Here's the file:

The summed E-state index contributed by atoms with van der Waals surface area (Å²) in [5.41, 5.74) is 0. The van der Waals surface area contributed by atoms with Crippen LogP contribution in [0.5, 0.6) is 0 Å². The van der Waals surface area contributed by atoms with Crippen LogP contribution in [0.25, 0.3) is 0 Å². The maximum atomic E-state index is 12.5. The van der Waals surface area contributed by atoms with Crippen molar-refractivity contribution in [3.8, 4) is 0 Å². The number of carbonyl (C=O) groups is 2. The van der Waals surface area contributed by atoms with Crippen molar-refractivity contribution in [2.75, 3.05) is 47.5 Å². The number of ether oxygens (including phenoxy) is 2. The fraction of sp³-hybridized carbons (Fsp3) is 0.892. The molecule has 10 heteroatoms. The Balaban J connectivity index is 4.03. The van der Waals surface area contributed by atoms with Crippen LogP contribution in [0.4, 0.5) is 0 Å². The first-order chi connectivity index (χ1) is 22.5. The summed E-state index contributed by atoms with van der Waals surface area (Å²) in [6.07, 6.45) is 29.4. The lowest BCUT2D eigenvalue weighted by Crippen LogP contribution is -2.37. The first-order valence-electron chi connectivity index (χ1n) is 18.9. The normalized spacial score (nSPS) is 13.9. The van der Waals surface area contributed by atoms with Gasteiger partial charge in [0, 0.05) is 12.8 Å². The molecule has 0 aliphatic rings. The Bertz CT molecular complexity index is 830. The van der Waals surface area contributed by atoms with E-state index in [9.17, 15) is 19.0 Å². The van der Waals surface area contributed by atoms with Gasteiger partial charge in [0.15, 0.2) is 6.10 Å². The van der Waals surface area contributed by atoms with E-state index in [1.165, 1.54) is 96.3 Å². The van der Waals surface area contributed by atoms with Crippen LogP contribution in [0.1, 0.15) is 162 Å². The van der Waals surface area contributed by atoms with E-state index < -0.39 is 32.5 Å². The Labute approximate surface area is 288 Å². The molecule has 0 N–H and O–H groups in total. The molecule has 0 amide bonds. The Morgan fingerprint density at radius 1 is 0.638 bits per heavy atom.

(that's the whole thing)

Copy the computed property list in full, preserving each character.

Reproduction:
The summed E-state index contributed by atoms with van der Waals surface area (Å²) in [5.41, 5.74) is 0. The van der Waals surface area contributed by atoms with Crippen LogP contribution in [0.5, 0.6) is 0 Å². The van der Waals surface area contributed by atoms with Crippen LogP contribution in [0.25, 0.3) is 0 Å². The maximum atomic E-state index is 12.5. The van der Waals surface area contributed by atoms with Crippen molar-refractivity contribution in [3.8, 4) is 0 Å². The number of carbonyl (C=O) groups is 2. The van der Waals surface area contributed by atoms with Crippen molar-refractivity contribution in [2.75, 3.05) is 47.5 Å². The number of ether oxygens (including phenoxy) is 2. The fraction of sp³-hybridized carbons (Fsp3) is 0.892. The molecule has 10 heteroatoms. The Balaban J connectivity index is 4.03. The van der Waals surface area contributed by atoms with Crippen LogP contribution in [0.4, 0.5) is 0 Å². The first-order chi connectivity index (χ1) is 22.5. The summed E-state index contributed by atoms with van der Waals surface area (Å²) in [6.07, 6.45) is 29.4. The lowest BCUT2D eigenvalue weighted by Crippen LogP contribution is -2.37. The first-order valence-electron chi connectivity index (χ1n) is 18.9. The normalized spacial score (nSPS) is 13.9. The van der Waals surface area contributed by atoms with Gasteiger partial charge in [0, 0.05) is 12.8 Å². The molecule has 0 aliphatic rings. The Bertz CT molecular complexity index is 830. The van der Waals surface area contributed by atoms with E-state index in [9.17, 15) is 19.0 Å². The van der Waals surface area contributed by atoms with Gasteiger partial charge in [0.15, 0.2) is 6.10 Å². The van der Waals surface area contributed by atoms with E-state index in [1.165, 1.54) is 96.3 Å². The van der Waals surface area contributed by atoms with Crippen LogP contribution in [0.1, 0.15) is 162 Å². The van der Waals surface area contributed by atoms with E-state index < -0.39 is 32.5 Å². The Labute approximate surface area is 288 Å². The molecule has 0 N–H and O–H groups in total. The molecule has 0 amide bonds. The Morgan fingerprint density at radius 1 is 0.638 bits per heavy atom.